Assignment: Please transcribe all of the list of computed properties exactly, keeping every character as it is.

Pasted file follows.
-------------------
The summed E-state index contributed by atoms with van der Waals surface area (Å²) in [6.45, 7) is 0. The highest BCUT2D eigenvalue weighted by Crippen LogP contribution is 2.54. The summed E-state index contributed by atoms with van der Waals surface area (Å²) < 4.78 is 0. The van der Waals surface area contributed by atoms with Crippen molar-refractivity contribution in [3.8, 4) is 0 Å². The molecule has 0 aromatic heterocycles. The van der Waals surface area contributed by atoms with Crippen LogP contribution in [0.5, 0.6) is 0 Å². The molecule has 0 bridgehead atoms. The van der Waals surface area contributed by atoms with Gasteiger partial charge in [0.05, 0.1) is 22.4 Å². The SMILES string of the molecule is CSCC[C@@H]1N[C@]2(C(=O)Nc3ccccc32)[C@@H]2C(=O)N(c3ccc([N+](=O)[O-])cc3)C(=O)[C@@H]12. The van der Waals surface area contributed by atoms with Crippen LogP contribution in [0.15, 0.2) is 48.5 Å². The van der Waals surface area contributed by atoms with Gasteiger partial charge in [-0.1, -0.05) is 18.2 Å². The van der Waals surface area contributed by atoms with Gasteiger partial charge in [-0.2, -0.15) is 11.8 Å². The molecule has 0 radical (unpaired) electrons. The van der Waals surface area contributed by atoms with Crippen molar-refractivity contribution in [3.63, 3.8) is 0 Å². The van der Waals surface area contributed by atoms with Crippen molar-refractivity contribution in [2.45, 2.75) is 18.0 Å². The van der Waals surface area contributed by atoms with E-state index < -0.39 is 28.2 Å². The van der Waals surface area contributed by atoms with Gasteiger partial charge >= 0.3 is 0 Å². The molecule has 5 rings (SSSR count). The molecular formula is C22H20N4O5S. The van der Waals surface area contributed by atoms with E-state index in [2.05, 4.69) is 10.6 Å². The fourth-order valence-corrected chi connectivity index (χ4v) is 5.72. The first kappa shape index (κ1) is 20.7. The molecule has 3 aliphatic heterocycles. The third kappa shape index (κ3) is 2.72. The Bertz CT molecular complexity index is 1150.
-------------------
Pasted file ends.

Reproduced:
The summed E-state index contributed by atoms with van der Waals surface area (Å²) in [6.45, 7) is 0. The highest BCUT2D eigenvalue weighted by Crippen LogP contribution is 2.54. The summed E-state index contributed by atoms with van der Waals surface area (Å²) < 4.78 is 0. The van der Waals surface area contributed by atoms with Crippen molar-refractivity contribution in [3.8, 4) is 0 Å². The molecule has 0 aromatic heterocycles. The van der Waals surface area contributed by atoms with Crippen LogP contribution in [0.5, 0.6) is 0 Å². The molecule has 0 bridgehead atoms. The van der Waals surface area contributed by atoms with Gasteiger partial charge in [0.05, 0.1) is 22.4 Å². The SMILES string of the molecule is CSCC[C@@H]1N[C@]2(C(=O)Nc3ccccc32)[C@@H]2C(=O)N(c3ccc([N+](=O)[O-])cc3)C(=O)[C@@H]12. The van der Waals surface area contributed by atoms with Crippen LogP contribution in [0.15, 0.2) is 48.5 Å². The van der Waals surface area contributed by atoms with Gasteiger partial charge in [-0.1, -0.05) is 18.2 Å². The van der Waals surface area contributed by atoms with Gasteiger partial charge in [-0.2, -0.15) is 11.8 Å². The molecule has 0 radical (unpaired) electrons. The van der Waals surface area contributed by atoms with Crippen molar-refractivity contribution in [3.63, 3.8) is 0 Å². The van der Waals surface area contributed by atoms with Crippen molar-refractivity contribution in [2.45, 2.75) is 18.0 Å². The van der Waals surface area contributed by atoms with E-state index < -0.39 is 28.2 Å². The van der Waals surface area contributed by atoms with Gasteiger partial charge >= 0.3 is 0 Å². The molecule has 5 rings (SSSR count). The molecular formula is C22H20N4O5S. The van der Waals surface area contributed by atoms with E-state index in [2.05, 4.69) is 10.6 Å². The fourth-order valence-corrected chi connectivity index (χ4v) is 5.72. The first kappa shape index (κ1) is 20.7. The molecule has 3 aliphatic heterocycles. The third kappa shape index (κ3) is 2.72. The Bertz CT molecular complexity index is 1150.